Being an owner-builder comes with some fantastic perks. You get to choose the tradies you employ, the materials you use and determine the overall scope of building your dream home. So, whilst you might not be the one with the tools of the trade in your hands, you’re certainly the one in the driver’s seat when it comes to managing the build.
This can send shivers up the spines of financiers and lenders, as many of the banks steer clear of financing owner-builder loans simply due to the potential risks that may occur. Risks include delays with materials and suppliers, cost over-runs and budget blow-outs as well as an individual’s (lack of) experience in the game.
When it comes to financing a standard property purchase or a straightforward construction loan through a registered building company, there are many options to choose from and the banks will bend over backwards for your business. However, with owner-builder loans, the choices are limited. That said, there are still options out there so don’t get disheartened!
My suggestion is to talk to a broker that has experience financing owner-builder loans. They will be able to help you find the best lender and guide you through the finance process.
As brokers, it’s our responsibility to make your project and finance application as attractive as possible. Your initial prep work and planning is of paramount importance: you need to present your project in the best possible light. This means clearly articulating the vision, project and plan so that the bank feels completely comfortable with the idea of lending you the money required to complete your build.
An important thing to note is the fact that the maximum Loan to Valuation ratio (LVR) for an owner-builder loan is 80%. Having said that, not all lenders will actually allow you to borrow 80%, and some will only allow you to borrow 50-70% of the property value for owner-builder loans.
In addition to this, for higher LVR, banks often want additional assurances. This means they may want to see that you have a further 20% of the entire build costs (not the land costs) in cash to assist with cost overruns that may occur during the build.
Banks will also want to get to know you a little better. They will want to see a summary (similar to a mini resume) about yourself and the key people you are employing to complete your owner-builder project.
If you have limited experience in the building game, you may need to mitigate that risk by highlighting to the bank that you are employing an experienced building project manager to oversee the job.
The banks will then want to see your building plans and an expenditure report that details the cost to build. It’s recommended that you appoint a building estimator to assist with this process as accounting for every nut, bolt, brick and tile can be a very tedious process if you have never built before. This report is then used by the bank and their Quantity Surveyor (QS) to determine the value of the project, so ensuring this step is completed faultlessly is crucial to the success of your application.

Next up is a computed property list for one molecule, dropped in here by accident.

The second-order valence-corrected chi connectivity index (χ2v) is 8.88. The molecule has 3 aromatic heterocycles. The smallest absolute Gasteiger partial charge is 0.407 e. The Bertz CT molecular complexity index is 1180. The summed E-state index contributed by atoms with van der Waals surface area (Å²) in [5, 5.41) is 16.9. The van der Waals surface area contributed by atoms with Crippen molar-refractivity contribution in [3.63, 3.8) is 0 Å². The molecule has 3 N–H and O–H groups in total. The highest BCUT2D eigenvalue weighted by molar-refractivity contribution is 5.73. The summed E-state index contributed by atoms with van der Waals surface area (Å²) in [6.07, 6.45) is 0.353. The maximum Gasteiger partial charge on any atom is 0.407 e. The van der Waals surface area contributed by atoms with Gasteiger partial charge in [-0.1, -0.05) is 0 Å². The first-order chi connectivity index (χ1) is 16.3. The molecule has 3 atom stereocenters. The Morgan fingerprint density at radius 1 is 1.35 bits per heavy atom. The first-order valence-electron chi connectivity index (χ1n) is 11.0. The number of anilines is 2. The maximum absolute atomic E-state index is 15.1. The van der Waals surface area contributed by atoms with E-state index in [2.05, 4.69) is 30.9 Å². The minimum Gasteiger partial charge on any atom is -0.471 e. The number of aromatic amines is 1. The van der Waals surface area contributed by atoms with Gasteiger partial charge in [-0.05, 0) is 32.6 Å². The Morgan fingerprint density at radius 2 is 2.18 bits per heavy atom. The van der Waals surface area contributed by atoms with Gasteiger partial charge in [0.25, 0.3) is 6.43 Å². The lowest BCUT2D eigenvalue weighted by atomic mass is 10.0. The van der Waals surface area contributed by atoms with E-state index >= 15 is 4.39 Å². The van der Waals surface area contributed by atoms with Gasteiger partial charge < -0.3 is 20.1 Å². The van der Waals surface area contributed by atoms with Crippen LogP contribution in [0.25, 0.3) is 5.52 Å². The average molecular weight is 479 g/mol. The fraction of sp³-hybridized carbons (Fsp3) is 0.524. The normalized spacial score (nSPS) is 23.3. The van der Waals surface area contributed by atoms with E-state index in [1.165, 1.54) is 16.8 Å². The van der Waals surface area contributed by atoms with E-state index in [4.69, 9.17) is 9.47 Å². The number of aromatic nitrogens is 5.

It is also recommended that you source as many quotes as you possibly can – as some banks, especially those lending to the higher LVR limit, want to see quotes in addition to the estimators report/costing schedule. Although this might seem tedious, the banks are lending you a lot of money so they want assurances that you have carried out your due diligence on the project. They want to know you have accounted for all costs and your estimates are realistic.
You will also need to provide the bank with a timeline for your build, often referred to as a timing schedule. This report details the timing of the build; the length it will take to plan and prepare your project, to complete the base stage and the framework, to get the house to lock up, to install the fixtures and fittings and, finally, when you expect things to be complete. Generally the banks like to see the project completed within 12-18 months of drawdown.
To secure pre-approval the bank will want to see your standard financials, pay slips and personal information along with the items noted above.
Once you have the tick of approval from the bank, you will need to provide the following:
- Your owner builder permit certificate
- Your approved plans
- Your building permit
- Soil Tests and Surveys
- Copies of you insurances (builders all risk and public liability)
- Copies of all quotes
- Progress payment schedule
With the progress payment schedule the banks will each have a progression of the building and payment stages that they would like you to follow and will only release funds appropriate to the stage of the build that you are in.
Before the build commences the bank will also want to send out a Quantity Surveyor (QS) to confirm the costs of your construction and your project value.
With standard building loans, the banks traditionally send out a valuation firm to confirm the works have been completed before they release payments to the builders and a similar approach is adopted with Owner Builder loans.
With each stage, the bank will send out a QS to compile an updated report on the build progress and value to date. The bank will then release funds in response to the results of this report. This can be costly, so that’s something to keep in mind when budgeting for owner-builder projects.
If you’re interested in an owner-builder project, the first place to start is talking to the team at Home Base, Subiaco. Their staff will help keep you on the right track.
When it comes to finance, given owner-builder loans are so unique, it’s important to appoint an experienced broker.
If you live in Australia and have any finance questions, please get in touch with Urbanology Finance Group (firstname.lastname@example.org). We’re here to answer any of your questions and, best of all, our advice and our service is FREE!